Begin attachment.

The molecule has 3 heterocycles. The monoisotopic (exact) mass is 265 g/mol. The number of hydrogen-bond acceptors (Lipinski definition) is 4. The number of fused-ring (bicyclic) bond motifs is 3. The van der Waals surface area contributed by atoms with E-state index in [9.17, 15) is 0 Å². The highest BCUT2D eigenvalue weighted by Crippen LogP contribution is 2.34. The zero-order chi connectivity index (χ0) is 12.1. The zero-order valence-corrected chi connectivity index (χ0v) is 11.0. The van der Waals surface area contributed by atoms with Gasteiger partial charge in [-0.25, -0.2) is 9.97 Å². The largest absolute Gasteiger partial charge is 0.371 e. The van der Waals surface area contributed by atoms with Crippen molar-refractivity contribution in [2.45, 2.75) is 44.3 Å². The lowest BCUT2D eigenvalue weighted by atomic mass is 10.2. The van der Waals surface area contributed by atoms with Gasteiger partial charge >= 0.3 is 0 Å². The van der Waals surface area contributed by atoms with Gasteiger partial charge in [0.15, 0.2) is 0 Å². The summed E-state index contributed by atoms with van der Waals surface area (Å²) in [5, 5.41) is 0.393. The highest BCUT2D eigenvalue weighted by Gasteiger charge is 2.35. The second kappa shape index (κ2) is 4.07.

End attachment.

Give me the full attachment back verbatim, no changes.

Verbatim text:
The molecule has 3 heterocycles. The monoisotopic (exact) mass is 265 g/mol. The number of hydrogen-bond acceptors (Lipinski definition) is 4. The number of fused-ring (bicyclic) bond motifs is 3. The van der Waals surface area contributed by atoms with E-state index in [9.17, 15) is 0 Å². The highest BCUT2D eigenvalue weighted by Crippen LogP contribution is 2.34. The zero-order chi connectivity index (χ0) is 12.1. The zero-order valence-corrected chi connectivity index (χ0v) is 11.0. The van der Waals surface area contributed by atoms with Gasteiger partial charge in [-0.25, -0.2) is 9.97 Å². The largest absolute Gasteiger partial charge is 0.371 e. The van der Waals surface area contributed by atoms with Crippen molar-refractivity contribution in [2.45, 2.75) is 44.3 Å². The lowest BCUT2D eigenvalue weighted by atomic mass is 10.2. The van der Waals surface area contributed by atoms with Gasteiger partial charge >= 0.3 is 0 Å². The van der Waals surface area contributed by atoms with Gasteiger partial charge in [0.15, 0.2) is 0 Å². The summed E-state index contributed by atoms with van der Waals surface area (Å²) in [5, 5.41) is 0.393. The highest BCUT2D eigenvalue weighted by Gasteiger charge is 2.35. The second kappa shape index (κ2) is 4.07.